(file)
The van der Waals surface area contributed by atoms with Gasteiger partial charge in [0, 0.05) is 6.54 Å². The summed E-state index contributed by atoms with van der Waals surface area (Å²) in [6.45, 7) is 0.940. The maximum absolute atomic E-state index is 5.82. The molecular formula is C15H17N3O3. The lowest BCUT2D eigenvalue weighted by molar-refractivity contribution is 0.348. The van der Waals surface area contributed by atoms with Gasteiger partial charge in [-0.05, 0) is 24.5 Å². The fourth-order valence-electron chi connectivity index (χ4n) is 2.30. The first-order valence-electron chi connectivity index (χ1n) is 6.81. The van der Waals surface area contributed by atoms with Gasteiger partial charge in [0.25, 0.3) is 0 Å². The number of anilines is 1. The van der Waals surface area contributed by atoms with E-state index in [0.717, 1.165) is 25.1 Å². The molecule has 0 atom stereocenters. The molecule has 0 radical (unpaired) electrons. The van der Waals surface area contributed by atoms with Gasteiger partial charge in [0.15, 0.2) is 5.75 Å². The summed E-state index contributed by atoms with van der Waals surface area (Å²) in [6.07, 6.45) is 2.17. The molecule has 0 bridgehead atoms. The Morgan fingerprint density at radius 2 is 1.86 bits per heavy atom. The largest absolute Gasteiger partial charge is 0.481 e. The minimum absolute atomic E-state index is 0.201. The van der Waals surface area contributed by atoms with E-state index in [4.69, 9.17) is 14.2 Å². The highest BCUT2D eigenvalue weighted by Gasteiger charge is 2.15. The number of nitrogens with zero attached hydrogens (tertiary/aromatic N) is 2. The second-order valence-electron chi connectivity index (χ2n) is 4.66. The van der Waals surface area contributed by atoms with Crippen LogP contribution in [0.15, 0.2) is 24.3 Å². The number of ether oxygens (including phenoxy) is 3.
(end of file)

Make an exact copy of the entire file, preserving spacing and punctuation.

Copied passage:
The van der Waals surface area contributed by atoms with Gasteiger partial charge in [0, 0.05) is 6.54 Å². The summed E-state index contributed by atoms with van der Waals surface area (Å²) in [6.45, 7) is 0.940. The maximum absolute atomic E-state index is 5.82. The molecular formula is C15H17N3O3. The lowest BCUT2D eigenvalue weighted by molar-refractivity contribution is 0.348. The van der Waals surface area contributed by atoms with Gasteiger partial charge in [-0.05, 0) is 24.5 Å². The fourth-order valence-electron chi connectivity index (χ4n) is 2.30. The first-order valence-electron chi connectivity index (χ1n) is 6.81. The van der Waals surface area contributed by atoms with Gasteiger partial charge in [0.25, 0.3) is 0 Å². The number of anilines is 1. The van der Waals surface area contributed by atoms with E-state index in [0.717, 1.165) is 25.1 Å². The molecule has 0 atom stereocenters. The molecule has 0 radical (unpaired) electrons. The van der Waals surface area contributed by atoms with Gasteiger partial charge in [0.15, 0.2) is 5.75 Å². The summed E-state index contributed by atoms with van der Waals surface area (Å²) in [6.07, 6.45) is 2.17. The molecule has 0 bridgehead atoms. The Morgan fingerprint density at radius 2 is 1.86 bits per heavy atom. The largest absolute Gasteiger partial charge is 0.481 e. The minimum absolute atomic E-state index is 0.201. The van der Waals surface area contributed by atoms with E-state index in [4.69, 9.17) is 14.2 Å². The highest BCUT2D eigenvalue weighted by Gasteiger charge is 2.15. The number of nitrogens with zero attached hydrogens (tertiary/aromatic N) is 2. The second-order valence-electron chi connectivity index (χ2n) is 4.66. The van der Waals surface area contributed by atoms with Crippen LogP contribution in [0.15, 0.2) is 24.3 Å². The number of ether oxygens (including phenoxy) is 3.